Oops, you're using an old version of your browser so some of the features on this page may not be displaying properly.

MINIMAL Requirements: Google Chrome 24+Mozilla Firefox 20+Internet Explorer 11Opera 15–18Apple Safari 7SeaMonkey 2.15-2.23

Different PSA response with abiraterone acetate between mCRPC patients treated in clinical trial and clinical practice

Date

19 Dec 2015

Session

Poster presentation 1

Presenters

YOKO Yamada

Citation

Annals of Oncology (2015) 26 (suppl_9): 71-79. 10.1093/annonc/mdv524

Authors

Y. Yamada, N. Matsubara

Author affiliations

  • Breast?oncology, National Cancer Center Hospital East, 277-0882 - Kashiwa/JP
More

Resources

Aim/Background

Previous reports have indicated that patients with cancer who are enrolled in clinical trials have better outcomes than those in clinical practice. We compared outcomes of patients treated with biraterone acetate (AA) for metastatic castration-resistant prostate cancer (CRPC) in clinical trial and in clinical practice.

Methods

We retrospectively reviewed the patient records of chemotherapy-naive patients with mCRPC treated with AA at National Cancer Center Hospital East in Japan. The primary outcome measures were to compare the rate of PSA decline ≧50% and ≧30% from baseline, and secondary outcome measures were to compare the 3-month and 6-month PSA progression-free survival (PFS).

Results

From April 2010 until April 2015, of 32 patients, 17 patients (53%) were treated with AA in a clinical trial (JPN101 and 201 trial) and 15 patients (47%) were treated in clinical practice. Patients treated in clinical trial had better performance status and heavier treatment history than patients in clinical practice. There was no significant difference in Gleason score, prior local treatment history, baseline PSA level at the time of AA initiation, the rate and the number of bone metastasis and median duration from mCRPC to AA initiation. The PSA declines ≧50% from baseline were 88% in clinical trial patients vs 47% in the clinical practice patients (p = 0.015), and ≧30% were 100% vs 60% (p = 0.006), respectively. On the other hand, 3-month and 6-month PSA PFS rates tended to be higher for patients in the clinical trials but were not statistically significant. In multivariate analysis, only treatment style (clinical trial or clinical practice) was identified as an independent predictor for PSA decline ≧ 50%.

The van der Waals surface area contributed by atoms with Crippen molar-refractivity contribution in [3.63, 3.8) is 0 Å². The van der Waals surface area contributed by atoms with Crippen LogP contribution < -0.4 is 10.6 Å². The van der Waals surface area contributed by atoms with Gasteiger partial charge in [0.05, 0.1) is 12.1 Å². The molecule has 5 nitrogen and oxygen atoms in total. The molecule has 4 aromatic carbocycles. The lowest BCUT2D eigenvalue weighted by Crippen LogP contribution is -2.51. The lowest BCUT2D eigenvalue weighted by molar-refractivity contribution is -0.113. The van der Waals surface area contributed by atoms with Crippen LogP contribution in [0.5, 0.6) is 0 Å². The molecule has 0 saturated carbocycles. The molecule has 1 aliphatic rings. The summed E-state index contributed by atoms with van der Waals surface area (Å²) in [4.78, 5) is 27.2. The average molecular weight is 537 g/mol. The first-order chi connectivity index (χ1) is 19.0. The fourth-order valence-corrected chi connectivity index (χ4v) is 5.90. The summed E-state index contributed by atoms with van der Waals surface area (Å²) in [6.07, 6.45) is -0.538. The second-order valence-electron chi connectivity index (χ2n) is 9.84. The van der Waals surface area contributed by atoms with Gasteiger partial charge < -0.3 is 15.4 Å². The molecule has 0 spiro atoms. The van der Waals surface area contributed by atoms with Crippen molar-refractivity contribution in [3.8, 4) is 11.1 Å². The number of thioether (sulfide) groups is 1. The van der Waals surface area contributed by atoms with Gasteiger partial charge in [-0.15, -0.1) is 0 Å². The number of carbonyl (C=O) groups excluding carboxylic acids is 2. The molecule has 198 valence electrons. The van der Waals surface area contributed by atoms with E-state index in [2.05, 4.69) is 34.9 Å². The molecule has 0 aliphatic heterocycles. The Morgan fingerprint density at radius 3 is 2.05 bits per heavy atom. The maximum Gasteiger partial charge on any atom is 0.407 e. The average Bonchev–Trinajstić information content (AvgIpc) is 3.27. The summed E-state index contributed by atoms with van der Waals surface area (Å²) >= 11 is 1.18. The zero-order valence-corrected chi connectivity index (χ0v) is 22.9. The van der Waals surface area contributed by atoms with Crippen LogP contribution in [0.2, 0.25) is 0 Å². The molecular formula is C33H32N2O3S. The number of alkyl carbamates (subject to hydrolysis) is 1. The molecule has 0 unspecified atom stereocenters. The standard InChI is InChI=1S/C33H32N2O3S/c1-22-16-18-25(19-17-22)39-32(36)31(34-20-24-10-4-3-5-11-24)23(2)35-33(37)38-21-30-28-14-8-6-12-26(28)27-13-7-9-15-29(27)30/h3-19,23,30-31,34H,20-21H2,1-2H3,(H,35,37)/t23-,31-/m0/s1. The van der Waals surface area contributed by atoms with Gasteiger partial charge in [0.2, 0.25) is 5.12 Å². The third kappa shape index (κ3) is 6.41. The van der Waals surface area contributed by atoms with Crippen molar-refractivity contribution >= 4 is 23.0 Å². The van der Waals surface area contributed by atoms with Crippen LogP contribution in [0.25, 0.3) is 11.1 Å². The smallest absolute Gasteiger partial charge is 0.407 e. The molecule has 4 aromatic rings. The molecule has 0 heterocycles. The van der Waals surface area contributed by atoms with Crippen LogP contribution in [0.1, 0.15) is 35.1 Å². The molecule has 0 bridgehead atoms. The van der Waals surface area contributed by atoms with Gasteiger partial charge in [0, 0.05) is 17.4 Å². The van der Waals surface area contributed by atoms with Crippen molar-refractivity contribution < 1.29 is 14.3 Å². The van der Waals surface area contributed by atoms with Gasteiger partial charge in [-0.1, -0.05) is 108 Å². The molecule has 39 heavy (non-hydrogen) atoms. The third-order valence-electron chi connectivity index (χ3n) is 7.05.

Conclusions

Patients who were treated with AA in a clinical trial could achieve greater PSA decline than patients treated in clinical practice. However, this difference could not be adapted for PSA-PFS.

Clinical trial identification

Disclosure

All authors have declared no conflicts of interest.

Resources from the same session

This site uses cookies. Some of these cookies are essential, while others help us improve your experience by providing insights into how the site is being used.

For more detailed information on the cookies we use, please check our Privacy Policy.

Customise settings